During this most challenging test faced by humanity, what has kept our spirits and hopes going is the incredible courage and commitment displayed by the medical fraternity across the world. But let me stick to the India story. Ever since the outbreak, doctors and support teams across our country have swiftly and willingly mobilised to contain the spread of Covid-19.
On a personal note, I met two dynamic, well-spoken municipal doctors who came to check on my daughter who had returned from London on March 13. Their questions and systematic documentation made me marvel at the admirable job they were doing, at great personal risk to themselves. The lady doctors patiently took us through the various steps to be followed during the mandatory quarantine period, after which their assistants stamped my daughter’s wrist with the appropriate date. At all times, the team was proactive and patient, while taking us through the seriousness of the unfolding situation.
A follow-up team showed up two days later, and they were equally meticulous. We got chatting and they told me how they were working round-the-clock in three shifts, barely getting to rest or eat a proper meal. The thick masks were causing discomfort, and their family time was severely curtailed. Despite that, they were cheerfully going about their work and reassuring panic-stricken citizens that if we all pulled together as one, India would be able to halt the march of mass deaths. I was impressed by their fortitude—they were young and had their entire life ahead of them, and yet here they were undertaking house-to-house checks, without once slacking off or being afraid of death.
The very next day I received a message from a close friend telling me about her niece who is a junior doctor in a government hospital. I have known the young lady since she was a child and always believed she would make her mother proud, as she most definitely has! Like everybody else in her hospital, she has been putting in 16 hours a day, dealing with overcrowding and more. During the past month, she has been home just twice, and that, too, because she needed fresh clothes. Her anxious mother cannot always reach her, even for a brief daily chat. But there are no feelings of insecurity or resentment. Dealing with an unprecedented situation like this has made her resolve stronger. She has asked her mother not to worry. Yes, the resources are limited and the number of cases has gone up, but the doctors are doing whatever it takes to help the sick.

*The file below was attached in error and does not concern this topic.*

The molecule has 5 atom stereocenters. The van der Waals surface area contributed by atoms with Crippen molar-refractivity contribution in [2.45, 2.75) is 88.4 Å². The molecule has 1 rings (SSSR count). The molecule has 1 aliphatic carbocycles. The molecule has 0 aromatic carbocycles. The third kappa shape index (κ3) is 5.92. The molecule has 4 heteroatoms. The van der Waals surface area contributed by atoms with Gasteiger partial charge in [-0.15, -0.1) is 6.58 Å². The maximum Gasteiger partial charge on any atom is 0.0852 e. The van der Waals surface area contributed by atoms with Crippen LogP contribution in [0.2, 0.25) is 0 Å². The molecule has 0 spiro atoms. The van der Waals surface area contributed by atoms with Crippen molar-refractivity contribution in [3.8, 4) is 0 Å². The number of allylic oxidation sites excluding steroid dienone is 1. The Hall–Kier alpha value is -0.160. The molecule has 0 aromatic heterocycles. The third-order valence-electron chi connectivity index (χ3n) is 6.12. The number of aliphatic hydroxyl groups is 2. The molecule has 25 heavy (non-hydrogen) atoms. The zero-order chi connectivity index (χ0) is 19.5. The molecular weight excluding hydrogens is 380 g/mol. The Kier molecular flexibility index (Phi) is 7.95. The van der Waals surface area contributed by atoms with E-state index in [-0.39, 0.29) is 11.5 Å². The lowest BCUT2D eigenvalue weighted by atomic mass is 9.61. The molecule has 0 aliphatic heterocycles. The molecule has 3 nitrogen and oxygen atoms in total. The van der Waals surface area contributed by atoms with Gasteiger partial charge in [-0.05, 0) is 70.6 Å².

It made me think of my uncle. He was a much-loved, much-trusted general practitioner in central Mumbai. He had an old-fashioned dispensary, with a compounder who filled glass bottles with mysterious liquids, the dosage marked with a paper strip. I remember his long hours as he met patient after patient, never once displaying anything but respect and regard towards each person. So many of his regulars were underprivileged people from the neighbourhood. The question of charging them fees simply did not arise. Had he been alive today, he would have served in whichever capacity and extended himself all the way in this monumental battle. Just as millions of doctors across India and the world are doing, along with nursing staff, ward boys and others. We owe them a big one.
If, despite my reservations, I clapped at 5pm on March 22, it was because I wanted to demonstrate via a sincere, if very small, gesture how deeply we appreciate the staggering efforts of our medical fraternity to keep us safe. Let us hope this terrible crisis acts as a wake-up call and the government steps up its public health programmes on a war-footing. The Kerala model is the best way forward. Let us adopt it across states, and not place the entire burden of health care on our underpaid, under-staffed doctors slaving away in under-funded government-run hospitals.